result, those individuals died.

I do not have at this time any ideas about how the memorial services and plans by the families will go. As you can imagine they're still very much

in shock and deep grief over these losses. I've spent a great deal of time with them throughout the night as well as my staff, and I have to tell you

they're the most gracious group of grieving individuals I've had, I hate to the say the pleasure to serve, but it's been a pleasure to deal with such

strong wonderful people in the face of such a tragedy.

[15:15:36] COUNTY CORONER: For each one of them as is customary following autopsy each individual family will chose a funeral home or whatever their

wishes are in terms of disposition and they will make the arrangements for their loved one per their family's decisions.

At this time I have no information about any plans for anything other than that. That may be forthcoming but certainly I don't have, I'm not

knowledgeable about that at this time.

Are there any simple questions I can answer? And I say simple because the investigation is very complex, it involves many, many agencies. Not only

does it involve city police department, the sheriff's office of course has been a supporting agency there but a very large portion of the

investigation is being conducted by SLED and the FBI's been present since last night and when I left them to come here all these entities will still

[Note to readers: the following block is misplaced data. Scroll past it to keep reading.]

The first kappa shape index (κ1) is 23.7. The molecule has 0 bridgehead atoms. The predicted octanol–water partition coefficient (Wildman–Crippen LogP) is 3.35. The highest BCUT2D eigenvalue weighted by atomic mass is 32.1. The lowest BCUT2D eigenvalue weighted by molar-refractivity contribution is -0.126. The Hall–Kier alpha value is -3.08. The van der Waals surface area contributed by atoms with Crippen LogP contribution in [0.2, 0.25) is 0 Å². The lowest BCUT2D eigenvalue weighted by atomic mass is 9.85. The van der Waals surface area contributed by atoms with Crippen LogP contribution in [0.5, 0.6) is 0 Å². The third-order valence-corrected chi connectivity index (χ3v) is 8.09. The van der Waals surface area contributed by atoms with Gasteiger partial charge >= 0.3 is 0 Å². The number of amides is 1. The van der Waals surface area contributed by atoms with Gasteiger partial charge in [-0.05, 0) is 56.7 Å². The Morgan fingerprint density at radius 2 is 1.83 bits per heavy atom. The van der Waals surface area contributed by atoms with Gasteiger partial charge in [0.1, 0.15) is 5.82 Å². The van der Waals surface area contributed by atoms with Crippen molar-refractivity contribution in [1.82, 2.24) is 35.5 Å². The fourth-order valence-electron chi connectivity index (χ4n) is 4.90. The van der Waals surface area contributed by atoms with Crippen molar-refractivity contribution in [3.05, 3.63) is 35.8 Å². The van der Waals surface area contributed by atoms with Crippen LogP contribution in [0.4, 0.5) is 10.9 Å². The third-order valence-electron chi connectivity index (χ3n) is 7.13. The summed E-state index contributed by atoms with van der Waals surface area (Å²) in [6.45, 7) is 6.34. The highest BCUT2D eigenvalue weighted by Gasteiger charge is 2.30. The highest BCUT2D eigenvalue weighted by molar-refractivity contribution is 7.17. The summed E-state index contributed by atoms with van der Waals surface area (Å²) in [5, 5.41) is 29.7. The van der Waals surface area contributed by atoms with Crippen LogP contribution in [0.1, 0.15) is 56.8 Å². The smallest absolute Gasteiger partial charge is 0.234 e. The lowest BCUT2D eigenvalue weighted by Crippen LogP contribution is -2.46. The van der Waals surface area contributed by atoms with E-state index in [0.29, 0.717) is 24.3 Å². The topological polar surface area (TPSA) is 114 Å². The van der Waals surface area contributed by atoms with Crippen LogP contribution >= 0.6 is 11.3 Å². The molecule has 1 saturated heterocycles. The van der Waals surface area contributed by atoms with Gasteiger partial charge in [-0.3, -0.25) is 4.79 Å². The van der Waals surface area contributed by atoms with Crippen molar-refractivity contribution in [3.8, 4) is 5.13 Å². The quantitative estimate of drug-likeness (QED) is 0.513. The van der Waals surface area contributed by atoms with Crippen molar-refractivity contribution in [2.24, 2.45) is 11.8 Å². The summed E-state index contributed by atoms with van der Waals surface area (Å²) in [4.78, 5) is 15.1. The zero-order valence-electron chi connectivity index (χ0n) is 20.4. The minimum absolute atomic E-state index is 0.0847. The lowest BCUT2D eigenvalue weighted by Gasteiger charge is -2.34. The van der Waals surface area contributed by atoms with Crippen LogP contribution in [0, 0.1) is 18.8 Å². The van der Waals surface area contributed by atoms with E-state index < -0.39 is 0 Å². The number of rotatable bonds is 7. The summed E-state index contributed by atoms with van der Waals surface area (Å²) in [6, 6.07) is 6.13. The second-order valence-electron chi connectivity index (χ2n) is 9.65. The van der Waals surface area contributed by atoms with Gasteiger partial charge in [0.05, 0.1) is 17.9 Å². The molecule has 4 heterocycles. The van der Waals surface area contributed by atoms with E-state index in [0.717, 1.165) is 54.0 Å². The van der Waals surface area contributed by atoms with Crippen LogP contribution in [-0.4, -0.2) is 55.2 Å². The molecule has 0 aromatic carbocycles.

very much involved in the investigation.

NEWTON: And you were just looking there to a press conference given by the County Coroner there in South Carolina. Of course we are referring to that

absolutely tragic event in the church in Charleston where nine people were killed.

She obviously pointed out to the fact that there wouldn't much be added in terms of the evidence from the autopsies but that it was needed for the

legal process. Unfortunately many witnesses have said that the gunman reloaded several times and that will also go obviously be implicated in the

legal process that is to come. Notable here though she said that the grieving families who she's spent hours with right now were what she called

the most gracious group of grieving individuals that she's ever seen.

Again a community there still in such pain.

(END VIDEO CLIP)

NEWTON: And we will have much more you right after the break.

(BEGIN COMMERCIAL BREAK)

(END COMMERCIAL BREAK)

NEWTON: Now what was billed as a last opportunity to find a solution to the Greek debt crisis has ended with no deal in sight. What now?

(BEGIN VIDEO CLIP)

NEWTON: European officials and the International Monetary Fund met in Luxemburg today to try and find a solution that would avoid a Greek

default. But because there was no progress the President of the European Council announced a summit on Monday to again urgently discuss the

situation at the highest political level.

[15:20: 09] NEWTON: Now meantime, IMF Chief, Christine Lagarde, says there will be no grace period if Greece fails to make a nearly $2 billion

payment by June 30th.

CHRISTINE LAGARDE, MANAGING DIRECT IMF: We can only arrive at a resolution if there is a dialogue and for the moment we are short of the dialogue. So

the key emergency in my view is to restore the dialogue with adults in the room.

(END VIDEO CLIP)

NEWTON: There was very blunt talk there and there's a lot at stake. Right now I am joined by Valdis Dombrovskis, he is the Vice-President of the